The release of freshwater from a midlatitude estuary to the continental shelf is modeled numerically as a Rossby adjustment problem using a primitive equation model. As the initial salinity front is relaxed, a first baroclinic-mode Kelvin wave propagates into the estuary, while along the continental shelf, the disturbance travels in the direction of coastally trapped waves but with a relatively slow propagation speed.
When a submarine canyon extends offshore from the estuary, the joint effect of baroclinicity and bottom relief provides forcing for barotropic flow. The disturbance now propagates along the shelf at the first coastally trapped wave-mode phase speed, and the shelf circulation is significantly more energetic and barotropic than in the case without the canyon.
For both the experiments with and without a canyon an anticyclonic circulation, generated by the surface outflow and deeper inflow over changing bottom topography, is formed off the mouth of the estuary. As the deeper inflow encounters shallower depth, the column of fluid is vertically compressed, thereby spinning up anticyclonically due to the conservation of potential vorticity. This feature is in qualitative agreement with the Tully eddy observed off Juan de Fuca Strait.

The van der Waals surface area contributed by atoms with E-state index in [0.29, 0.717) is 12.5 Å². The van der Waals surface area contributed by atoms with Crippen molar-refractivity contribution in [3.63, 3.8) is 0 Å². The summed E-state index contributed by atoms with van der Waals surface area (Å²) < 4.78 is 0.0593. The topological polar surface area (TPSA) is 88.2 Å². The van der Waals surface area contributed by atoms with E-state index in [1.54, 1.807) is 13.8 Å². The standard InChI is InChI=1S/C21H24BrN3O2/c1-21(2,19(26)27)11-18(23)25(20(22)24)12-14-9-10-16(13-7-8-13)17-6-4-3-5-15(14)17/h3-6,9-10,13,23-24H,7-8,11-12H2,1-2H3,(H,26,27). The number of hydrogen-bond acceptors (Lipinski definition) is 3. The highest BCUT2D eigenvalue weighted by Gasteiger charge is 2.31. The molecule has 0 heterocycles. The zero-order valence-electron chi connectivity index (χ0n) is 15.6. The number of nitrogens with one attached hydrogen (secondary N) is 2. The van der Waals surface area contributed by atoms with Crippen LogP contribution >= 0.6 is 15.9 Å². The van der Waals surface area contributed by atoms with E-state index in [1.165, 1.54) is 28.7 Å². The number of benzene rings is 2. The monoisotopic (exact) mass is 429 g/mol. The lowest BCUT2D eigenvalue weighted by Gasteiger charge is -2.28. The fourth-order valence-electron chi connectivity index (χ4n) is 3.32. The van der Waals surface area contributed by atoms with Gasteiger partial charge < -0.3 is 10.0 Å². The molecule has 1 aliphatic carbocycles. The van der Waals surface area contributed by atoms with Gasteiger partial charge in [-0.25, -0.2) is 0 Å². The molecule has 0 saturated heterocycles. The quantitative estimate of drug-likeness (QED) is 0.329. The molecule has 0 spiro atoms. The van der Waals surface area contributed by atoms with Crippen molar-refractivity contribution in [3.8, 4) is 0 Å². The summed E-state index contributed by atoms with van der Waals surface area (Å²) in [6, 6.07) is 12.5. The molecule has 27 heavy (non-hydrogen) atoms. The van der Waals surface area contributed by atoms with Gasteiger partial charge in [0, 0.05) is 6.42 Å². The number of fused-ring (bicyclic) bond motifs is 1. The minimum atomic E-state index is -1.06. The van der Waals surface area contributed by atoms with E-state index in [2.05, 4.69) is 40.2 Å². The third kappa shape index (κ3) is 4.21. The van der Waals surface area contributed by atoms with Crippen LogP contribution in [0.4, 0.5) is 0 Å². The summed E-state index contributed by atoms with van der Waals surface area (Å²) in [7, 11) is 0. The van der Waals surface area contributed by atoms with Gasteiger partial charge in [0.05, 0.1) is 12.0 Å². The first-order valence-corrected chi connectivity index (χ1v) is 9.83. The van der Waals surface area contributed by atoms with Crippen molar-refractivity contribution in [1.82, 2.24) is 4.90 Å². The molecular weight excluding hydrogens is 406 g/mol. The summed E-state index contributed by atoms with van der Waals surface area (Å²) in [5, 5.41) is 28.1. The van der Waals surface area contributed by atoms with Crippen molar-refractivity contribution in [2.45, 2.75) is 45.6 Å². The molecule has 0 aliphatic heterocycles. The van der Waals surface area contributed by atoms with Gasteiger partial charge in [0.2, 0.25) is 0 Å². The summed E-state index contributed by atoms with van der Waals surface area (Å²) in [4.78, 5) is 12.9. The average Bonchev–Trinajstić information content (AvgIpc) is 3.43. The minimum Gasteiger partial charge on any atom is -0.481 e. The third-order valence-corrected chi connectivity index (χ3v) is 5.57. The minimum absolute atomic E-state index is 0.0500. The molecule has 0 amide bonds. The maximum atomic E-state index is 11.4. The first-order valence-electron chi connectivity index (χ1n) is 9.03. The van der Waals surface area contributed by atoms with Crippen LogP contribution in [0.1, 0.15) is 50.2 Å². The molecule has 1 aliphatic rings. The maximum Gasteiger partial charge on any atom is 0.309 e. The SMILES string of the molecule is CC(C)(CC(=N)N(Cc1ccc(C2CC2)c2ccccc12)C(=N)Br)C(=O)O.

A study of the reverse estuary (where the estuarine water is denser than the oceanic water) shows that this configuration has more potential energy available for conversion to kinetic energy than the normal estuary. Brass Strait may be considered as a possible reverse estuary for generating coastally trapped waves.
The effects of a wider shelf and a wider estuary are examined by two more experiments. For the wider shelf, the resulting baroclinic flow is similar to that of the other runs, although the barotropic flow is weaker. The wide estuary model proves to be the most dynamic of all, with the intensified anticyclonic circulation now extending well into the estuary.